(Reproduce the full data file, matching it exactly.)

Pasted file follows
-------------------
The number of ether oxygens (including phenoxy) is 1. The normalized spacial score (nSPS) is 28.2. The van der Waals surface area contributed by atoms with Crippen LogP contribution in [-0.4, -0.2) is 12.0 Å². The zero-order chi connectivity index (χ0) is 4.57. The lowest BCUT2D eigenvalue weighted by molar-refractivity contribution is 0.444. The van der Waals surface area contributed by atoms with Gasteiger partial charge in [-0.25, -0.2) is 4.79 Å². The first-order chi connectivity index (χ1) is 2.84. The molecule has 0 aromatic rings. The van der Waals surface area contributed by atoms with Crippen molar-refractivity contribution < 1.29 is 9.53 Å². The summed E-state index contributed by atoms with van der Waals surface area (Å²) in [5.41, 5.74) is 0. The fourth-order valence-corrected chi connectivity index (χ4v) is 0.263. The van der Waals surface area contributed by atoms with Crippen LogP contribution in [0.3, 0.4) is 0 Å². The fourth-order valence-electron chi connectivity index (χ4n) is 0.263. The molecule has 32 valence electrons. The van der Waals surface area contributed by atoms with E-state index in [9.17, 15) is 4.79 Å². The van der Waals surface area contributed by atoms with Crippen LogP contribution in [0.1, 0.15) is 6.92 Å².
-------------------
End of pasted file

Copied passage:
The number of ether oxygens (including phenoxy) is 1. The normalized spacial score (nSPS) is 28.2. The van der Waals surface area contributed by atoms with Crippen LogP contribution in [-0.4, -0.2) is 12.0 Å². The zero-order chi connectivity index (χ0) is 4.57. The lowest BCUT2D eigenvalue weighted by molar-refractivity contribution is 0.444. The van der Waals surface area contributed by atoms with Gasteiger partial charge in [-0.25, -0.2) is 4.79 Å². The first-order chi connectivity index (χ1) is 2.84. The molecule has 0 aromatic rings. The van der Waals surface area contributed by atoms with Crippen molar-refractivity contribution < 1.29 is 9.53 Å². The summed E-state index contributed by atoms with van der Waals surface area (Å²) in [5.41, 5.74) is 0. The fourth-order valence-corrected chi connectivity index (χ4v) is 0.263. The van der Waals surface area contributed by atoms with Crippen LogP contribution in [0.3, 0.4) is 0 Å². The fourth-order valence-electron chi connectivity index (χ4n) is 0.263. The molecule has 32 valence electrons. The van der Waals surface area contributed by atoms with E-state index in [9.17, 15) is 4.79 Å². The van der Waals surface area contributed by atoms with Crippen LogP contribution in [0.1, 0.15) is 6.92 Å².